‘Let’s persuade educators to take some risks’

Experience Georgia Tucker’s immersive digital installation Lente at Digifest, exploring the benefits of mindfulness and reconnecting with every element of nature.

'Lente' a Georgia Tucker installation.

We spoke to artist Georgia Tucker, whose installation ‘Lente’ will be in Hall 3 at Digifest. She designs and builds large-scale immersive projects, interactive experiences, sculptural works and 3D digital worlds. She has produced work for the BBC, Commonwealth Games, the Royal Horticultural Society, and the United Nations. She also lectures at the University of Birmingham, Aston University and Birmingham City University.

How do you describe your work?

I'm a multidisciplinary artist and designer, and I create sensory and immersive spaces which communicate issues such as climate change and the healing power of nature.

Most of the worlds I build, and the artwork in them, are digital but the installations are physical spaces that people can enter and experience – anything from 10 or 20 at a time to up to 100. It’s a shared experience, which adds to its power.

What was your route to becoming an artist?

I studied fine art at the University of Birmingham School of Art, which was very theory based; they only saw painting, sculpture, drawing as ‘art’. But in my final year I wanted to build a physical installation that filled a whole room. Luckily, I had one forward-thinking tutor who suggested creating it digitally and showing it via a headset – but I still built a tiny little room for the viewer to stand in so they could switch off from the other art and enter my space.

I signed up for a master’s degree to explore physical and digital space further and while studying I was commissioned by the BBC to create an experience about ocean pollution. That was three years ago and I’ve had commissions ever since.

'Lente' a Georgia Tucker installation.

What is Lente?

Lente is my version of a digital zen garden that incorporates all the elements that inspire me, from meditation and yoga to sound bathing and nature. I work with Experience Studios, who help me turn these ideas into big digital immersive environments with spatial sound.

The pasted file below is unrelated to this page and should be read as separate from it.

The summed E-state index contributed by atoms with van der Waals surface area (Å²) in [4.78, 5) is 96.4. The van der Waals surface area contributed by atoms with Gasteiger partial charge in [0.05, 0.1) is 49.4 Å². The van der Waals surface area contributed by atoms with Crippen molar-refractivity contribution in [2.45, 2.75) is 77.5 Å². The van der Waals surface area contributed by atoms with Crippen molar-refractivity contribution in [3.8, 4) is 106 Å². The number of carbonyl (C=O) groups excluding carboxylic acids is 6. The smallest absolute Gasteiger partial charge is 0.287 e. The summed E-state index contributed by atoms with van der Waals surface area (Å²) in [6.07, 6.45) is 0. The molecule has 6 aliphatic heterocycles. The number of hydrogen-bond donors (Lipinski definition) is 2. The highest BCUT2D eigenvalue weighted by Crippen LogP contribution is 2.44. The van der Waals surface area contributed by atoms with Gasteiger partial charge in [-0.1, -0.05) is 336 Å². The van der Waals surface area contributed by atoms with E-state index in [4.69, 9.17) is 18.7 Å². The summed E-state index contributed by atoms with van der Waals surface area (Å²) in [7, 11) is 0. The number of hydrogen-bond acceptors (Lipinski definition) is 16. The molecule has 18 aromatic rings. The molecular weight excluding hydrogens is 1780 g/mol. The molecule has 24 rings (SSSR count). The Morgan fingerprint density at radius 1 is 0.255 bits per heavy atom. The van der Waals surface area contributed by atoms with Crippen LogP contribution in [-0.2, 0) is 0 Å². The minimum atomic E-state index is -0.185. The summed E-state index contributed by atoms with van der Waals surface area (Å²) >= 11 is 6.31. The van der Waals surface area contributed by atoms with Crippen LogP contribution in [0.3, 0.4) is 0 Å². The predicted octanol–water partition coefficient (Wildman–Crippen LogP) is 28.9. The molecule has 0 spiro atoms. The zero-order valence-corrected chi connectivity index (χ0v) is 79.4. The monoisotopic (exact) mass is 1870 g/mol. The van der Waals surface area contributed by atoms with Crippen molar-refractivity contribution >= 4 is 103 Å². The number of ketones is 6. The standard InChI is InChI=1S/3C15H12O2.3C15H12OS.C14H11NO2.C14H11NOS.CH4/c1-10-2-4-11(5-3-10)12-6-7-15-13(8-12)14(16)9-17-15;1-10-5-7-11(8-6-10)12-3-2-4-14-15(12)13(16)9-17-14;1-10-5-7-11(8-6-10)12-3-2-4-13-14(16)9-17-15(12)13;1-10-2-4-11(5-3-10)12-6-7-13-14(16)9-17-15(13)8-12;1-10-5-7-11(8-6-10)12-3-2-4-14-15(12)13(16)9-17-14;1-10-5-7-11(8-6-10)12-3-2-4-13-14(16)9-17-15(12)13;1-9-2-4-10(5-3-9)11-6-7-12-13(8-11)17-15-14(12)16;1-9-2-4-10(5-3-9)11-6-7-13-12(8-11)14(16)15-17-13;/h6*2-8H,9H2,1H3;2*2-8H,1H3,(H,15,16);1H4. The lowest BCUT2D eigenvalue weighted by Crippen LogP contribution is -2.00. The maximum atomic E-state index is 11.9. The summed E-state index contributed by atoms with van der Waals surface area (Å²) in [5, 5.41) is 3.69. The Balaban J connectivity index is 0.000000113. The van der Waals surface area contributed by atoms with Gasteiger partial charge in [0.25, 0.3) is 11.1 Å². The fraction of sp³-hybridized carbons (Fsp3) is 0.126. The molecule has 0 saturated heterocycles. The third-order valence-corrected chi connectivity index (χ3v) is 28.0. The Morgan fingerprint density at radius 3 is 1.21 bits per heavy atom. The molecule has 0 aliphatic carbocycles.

To have it in a physical space, Mailbox Birmingham, the big shopping centre, agreed to let me use an empty retail unit. The response was amazing – it’s the first artwork that I've ever made where people would come back every day just to sit in the space.

At Digifest, what would you like people to take away from the experience?

I’d like to open their eyes to the benefits of these kinds of spaces and how they can inspire students – how meditation, listening to sound and absorbing visuals is really impactful.

Sensory rooms have been used for years, especially with neurodivergent students and children. Many of my peers at university had severe mental health issues at some point during their studies and we need to open up educators’ minds to all the different facets of education, to the creativity and the calming side to education. It doesn't all have to be about learning. There also needs to be some nurture – and nature.

What will Lente’s presence at Digifest, in a space full of people who are in education, bring to your work?

I hope Lente will start a conversation with educators about how they see spaces. When I was at university, a lot of group tutorials took place in very bleak lecture rooms in which we’d sit around tables and try to discuss each other's creative work or ideas. Why does it need to be like that? Why can’t the spaces themselves be more fun and interactive – and creative? But I don't want to tell them what they should be gaining from the space. I’d like to hear what they make of it and how they think it could help them. Some will inevitably think it’s a waste of funding but others might want to start a conversation.

We could all do with more creativity, more thinking outside the box, and educators need to start thinking differently about how education works for different people. We need to persuade educators to take more risks.

'Lente' a Georgia Tucker installation.

What can the immersive experience offer the classroom, in particular?

People often don't realise how important their environment is for them. Especially when you're learning, changing an environment and the whole feel of a space – which you can do through digital worlds and immersive experiences – can completely change how your brain responds. We all have different modes – I'm learning now, now I'm relaxing, now we're playing, now we're doing this – but universities and colleges tend to fail in differentiating between the different modes in their physical spaces.

In terms of learning and teaching, just imagine how much easier it might be to understand a topic in, say, history or geography – or even accountancy – if you were immersed in a space and you could see it and hear it and feel it.

How can these kind of immersive environments, focusing on the natural environment, help to draw attention to the climate emergency?

There’s a truth to ‘seeing is believing’. With the ocean pollution piece I did for the BBC, most of the feedback was, “oh, I didn't realise it was that bad”. But you can't ignore it once you've seen it. With climate change, it is important to give people a calm moment in the day to think about it when they probably wouldn't otherwise. And, in the case of immersive art, to interact with the issue in a specially designed space with the opportunity to start a conversation.

People want to feel they're part of something and, whereas data and the news can increase feelings of disconnection, witnessing something first hand, immersively, can be a very powerful, connecting experience.

Find out more

‘Lente’ will be in Hall 3 at Digifest during the day one break.